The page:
**UPDATE, 12:35 p.m.**: AP is reporting that Senate Republicans have blocked the proposed bill to delay the the February 2009 digital transition to June. Democrats, however, say they will try again next week. This comes after President-elect Barack Obama once again urged Congress on Friday to delay the transition. Reason to block delay: It would cause too much confusion among consumers and would delay transferring those analog airwaves for emergency purposes.
With President-elect Obama urging a delay to the planned Feb. 17 transition to digital TV, the bureaucrats are making things happen.
Sen. Jay Rockefeller introduced his bill to delay the transition for four months until June 12, 2009.
“I firmly believe that our nation is not yet ready to make this transition,” Rockefeller said in a press release.
On the House of Representatives’ side, Rep. Henry Waxman from California introduced a similar bill to delay the DTV transition.
Besides postponing the deadline, a delay will reform the coupon giveaway. According to the senator, 2 million Americans are still waiting for their $40 coupon, good for discounts on digital converter boxes that are need to upgrade older analog TVs to the digital age. The $1.3 billion committed to the transition has been used up. A delay would give the new administration time to find more money to put into the coupon program.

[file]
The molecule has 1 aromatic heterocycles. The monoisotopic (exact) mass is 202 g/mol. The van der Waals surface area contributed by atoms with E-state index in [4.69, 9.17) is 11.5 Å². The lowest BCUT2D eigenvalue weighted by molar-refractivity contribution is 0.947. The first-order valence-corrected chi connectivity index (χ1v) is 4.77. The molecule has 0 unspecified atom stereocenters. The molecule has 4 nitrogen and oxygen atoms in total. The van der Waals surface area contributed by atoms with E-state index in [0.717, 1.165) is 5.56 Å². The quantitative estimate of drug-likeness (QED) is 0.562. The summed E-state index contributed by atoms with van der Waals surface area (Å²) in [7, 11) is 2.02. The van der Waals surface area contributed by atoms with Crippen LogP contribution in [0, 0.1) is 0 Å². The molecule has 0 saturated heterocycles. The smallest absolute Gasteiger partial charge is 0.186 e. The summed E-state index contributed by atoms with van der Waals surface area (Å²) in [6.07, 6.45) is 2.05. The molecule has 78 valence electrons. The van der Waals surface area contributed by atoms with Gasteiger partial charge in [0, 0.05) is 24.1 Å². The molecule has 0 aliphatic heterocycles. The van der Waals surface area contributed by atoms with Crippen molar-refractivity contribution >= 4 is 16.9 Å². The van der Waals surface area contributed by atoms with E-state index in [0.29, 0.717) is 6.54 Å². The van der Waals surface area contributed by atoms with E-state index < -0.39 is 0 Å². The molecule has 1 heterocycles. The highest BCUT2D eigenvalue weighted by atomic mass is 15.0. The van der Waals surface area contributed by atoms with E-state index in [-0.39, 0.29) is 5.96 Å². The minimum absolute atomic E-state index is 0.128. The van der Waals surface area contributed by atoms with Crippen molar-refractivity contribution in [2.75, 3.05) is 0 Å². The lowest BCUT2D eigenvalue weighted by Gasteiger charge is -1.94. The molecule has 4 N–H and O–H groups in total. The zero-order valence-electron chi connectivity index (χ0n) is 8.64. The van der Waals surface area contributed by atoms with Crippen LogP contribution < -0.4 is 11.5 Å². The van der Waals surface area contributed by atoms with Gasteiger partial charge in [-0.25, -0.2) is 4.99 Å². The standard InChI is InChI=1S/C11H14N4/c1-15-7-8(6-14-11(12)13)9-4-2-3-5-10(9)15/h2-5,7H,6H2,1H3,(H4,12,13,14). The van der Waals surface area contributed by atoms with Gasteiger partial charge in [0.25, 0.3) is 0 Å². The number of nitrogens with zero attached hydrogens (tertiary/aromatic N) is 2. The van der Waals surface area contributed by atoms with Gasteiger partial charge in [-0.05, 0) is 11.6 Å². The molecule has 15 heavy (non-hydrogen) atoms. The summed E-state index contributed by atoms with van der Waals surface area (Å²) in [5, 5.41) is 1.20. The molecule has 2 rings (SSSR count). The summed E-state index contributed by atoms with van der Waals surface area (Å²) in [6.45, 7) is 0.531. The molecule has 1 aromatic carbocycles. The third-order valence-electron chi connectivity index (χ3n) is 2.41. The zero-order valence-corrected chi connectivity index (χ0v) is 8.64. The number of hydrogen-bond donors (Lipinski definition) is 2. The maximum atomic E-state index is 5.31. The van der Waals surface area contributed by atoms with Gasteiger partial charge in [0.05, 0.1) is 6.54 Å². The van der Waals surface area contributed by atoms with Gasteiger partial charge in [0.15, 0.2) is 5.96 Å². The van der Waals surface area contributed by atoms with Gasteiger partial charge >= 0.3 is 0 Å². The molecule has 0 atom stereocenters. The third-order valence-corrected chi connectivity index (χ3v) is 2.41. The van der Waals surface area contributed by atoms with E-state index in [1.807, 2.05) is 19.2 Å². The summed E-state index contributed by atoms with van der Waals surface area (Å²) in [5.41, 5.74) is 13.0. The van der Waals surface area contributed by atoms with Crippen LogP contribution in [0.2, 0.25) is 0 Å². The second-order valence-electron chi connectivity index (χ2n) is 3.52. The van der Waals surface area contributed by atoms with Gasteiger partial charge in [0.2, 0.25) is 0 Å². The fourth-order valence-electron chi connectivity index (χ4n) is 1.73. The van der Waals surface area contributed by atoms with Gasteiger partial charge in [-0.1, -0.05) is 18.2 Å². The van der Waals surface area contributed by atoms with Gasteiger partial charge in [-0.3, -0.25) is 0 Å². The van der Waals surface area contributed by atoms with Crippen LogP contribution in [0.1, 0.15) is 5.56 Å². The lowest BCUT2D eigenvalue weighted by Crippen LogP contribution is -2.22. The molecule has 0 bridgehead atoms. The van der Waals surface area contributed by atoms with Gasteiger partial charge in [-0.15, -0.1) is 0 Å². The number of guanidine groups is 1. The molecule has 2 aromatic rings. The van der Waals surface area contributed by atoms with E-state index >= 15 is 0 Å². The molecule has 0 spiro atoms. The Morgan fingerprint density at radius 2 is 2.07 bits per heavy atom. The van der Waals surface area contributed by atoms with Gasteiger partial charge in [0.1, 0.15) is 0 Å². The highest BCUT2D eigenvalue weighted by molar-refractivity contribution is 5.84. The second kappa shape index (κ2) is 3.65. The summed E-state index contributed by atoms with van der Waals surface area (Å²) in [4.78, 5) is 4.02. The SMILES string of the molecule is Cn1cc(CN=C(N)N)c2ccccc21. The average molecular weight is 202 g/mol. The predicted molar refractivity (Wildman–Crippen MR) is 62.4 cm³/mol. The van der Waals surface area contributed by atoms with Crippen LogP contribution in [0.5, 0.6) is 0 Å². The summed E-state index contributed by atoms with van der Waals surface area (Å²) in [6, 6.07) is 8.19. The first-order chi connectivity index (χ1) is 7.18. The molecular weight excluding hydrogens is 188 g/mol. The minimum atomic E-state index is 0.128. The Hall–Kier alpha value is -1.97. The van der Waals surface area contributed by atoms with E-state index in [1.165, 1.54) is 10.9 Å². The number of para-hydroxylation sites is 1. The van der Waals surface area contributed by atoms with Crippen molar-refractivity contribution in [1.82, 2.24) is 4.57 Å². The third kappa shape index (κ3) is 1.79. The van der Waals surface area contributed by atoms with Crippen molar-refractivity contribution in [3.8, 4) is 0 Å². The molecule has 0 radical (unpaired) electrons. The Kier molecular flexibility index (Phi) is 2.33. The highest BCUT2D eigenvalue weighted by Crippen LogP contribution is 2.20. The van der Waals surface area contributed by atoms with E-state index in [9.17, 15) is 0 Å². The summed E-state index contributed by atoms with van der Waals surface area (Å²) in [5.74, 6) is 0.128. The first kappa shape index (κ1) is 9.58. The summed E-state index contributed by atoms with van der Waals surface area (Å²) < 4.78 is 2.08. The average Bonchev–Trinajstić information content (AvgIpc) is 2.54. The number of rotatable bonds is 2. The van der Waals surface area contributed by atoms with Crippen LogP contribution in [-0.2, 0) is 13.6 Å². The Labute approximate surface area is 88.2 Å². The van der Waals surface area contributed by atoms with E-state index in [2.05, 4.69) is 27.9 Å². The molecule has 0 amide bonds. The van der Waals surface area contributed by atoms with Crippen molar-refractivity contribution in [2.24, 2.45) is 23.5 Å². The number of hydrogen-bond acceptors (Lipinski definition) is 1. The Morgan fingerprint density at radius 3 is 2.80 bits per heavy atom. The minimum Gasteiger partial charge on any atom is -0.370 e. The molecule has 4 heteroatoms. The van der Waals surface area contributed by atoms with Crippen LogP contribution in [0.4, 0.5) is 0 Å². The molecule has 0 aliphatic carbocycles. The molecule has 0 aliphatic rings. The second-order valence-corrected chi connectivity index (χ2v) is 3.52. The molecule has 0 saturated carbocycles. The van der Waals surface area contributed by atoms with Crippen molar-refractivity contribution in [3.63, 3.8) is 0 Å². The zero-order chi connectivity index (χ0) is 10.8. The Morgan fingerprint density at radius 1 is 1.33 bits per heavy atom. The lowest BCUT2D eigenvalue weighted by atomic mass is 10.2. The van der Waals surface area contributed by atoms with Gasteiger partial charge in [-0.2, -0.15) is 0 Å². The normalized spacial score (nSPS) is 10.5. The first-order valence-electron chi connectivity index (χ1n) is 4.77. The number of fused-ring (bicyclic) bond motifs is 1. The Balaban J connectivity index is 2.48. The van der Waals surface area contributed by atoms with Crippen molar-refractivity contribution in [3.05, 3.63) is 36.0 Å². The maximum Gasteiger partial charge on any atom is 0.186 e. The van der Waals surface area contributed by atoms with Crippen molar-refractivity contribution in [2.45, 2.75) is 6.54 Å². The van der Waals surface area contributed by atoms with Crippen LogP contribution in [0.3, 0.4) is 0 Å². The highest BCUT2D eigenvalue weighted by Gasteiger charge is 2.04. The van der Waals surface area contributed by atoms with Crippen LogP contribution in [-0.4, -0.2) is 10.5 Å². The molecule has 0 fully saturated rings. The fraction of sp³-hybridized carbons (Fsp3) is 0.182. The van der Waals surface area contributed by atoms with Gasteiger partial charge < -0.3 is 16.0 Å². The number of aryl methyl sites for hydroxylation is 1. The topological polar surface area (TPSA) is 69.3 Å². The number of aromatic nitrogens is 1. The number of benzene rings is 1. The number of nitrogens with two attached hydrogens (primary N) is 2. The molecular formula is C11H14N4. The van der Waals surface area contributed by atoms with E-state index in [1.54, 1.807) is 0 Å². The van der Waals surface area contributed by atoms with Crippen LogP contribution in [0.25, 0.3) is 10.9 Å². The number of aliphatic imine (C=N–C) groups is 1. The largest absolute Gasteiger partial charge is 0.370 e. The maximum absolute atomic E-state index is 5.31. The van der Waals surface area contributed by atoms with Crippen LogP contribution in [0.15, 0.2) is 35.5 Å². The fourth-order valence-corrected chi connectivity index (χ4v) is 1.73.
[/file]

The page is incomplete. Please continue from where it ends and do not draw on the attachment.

(One note: Anyone can buy a digital converter box without a coupon. You just won’t get the discount. Prices start around $40.)
In Orange County and Los Angeles, 9.5 percent of TV-watching households aren’t prepared, according to a December report from The Nielsen Company, the TV research company. Approximately 535,000 households, or 9.5 percent, of folks in the region do not have a digital television, converter box or cable or satellite service.
On Thursday, the U.S. Federal Communications Commission began implementing the “Short-term Analog Flash and Emergency Readiness Act,” or SAFER, which permits analog TV service for 30 days after the Feb. 17 deadline.
During the 30 days, TV networks can voluntarily use the analog airwaves to air public safety information and DTV transition tips on how to restore TV service. The FCC Order has 826 stations that are eligible to continue broadcasting during those 30 days. Stations not on the list are encouraged to work with other stations in the community to support the extension. Eligible stations in Orange County include:
More on the digital TV transition at gadgetress.freedomblogging.com/dtv/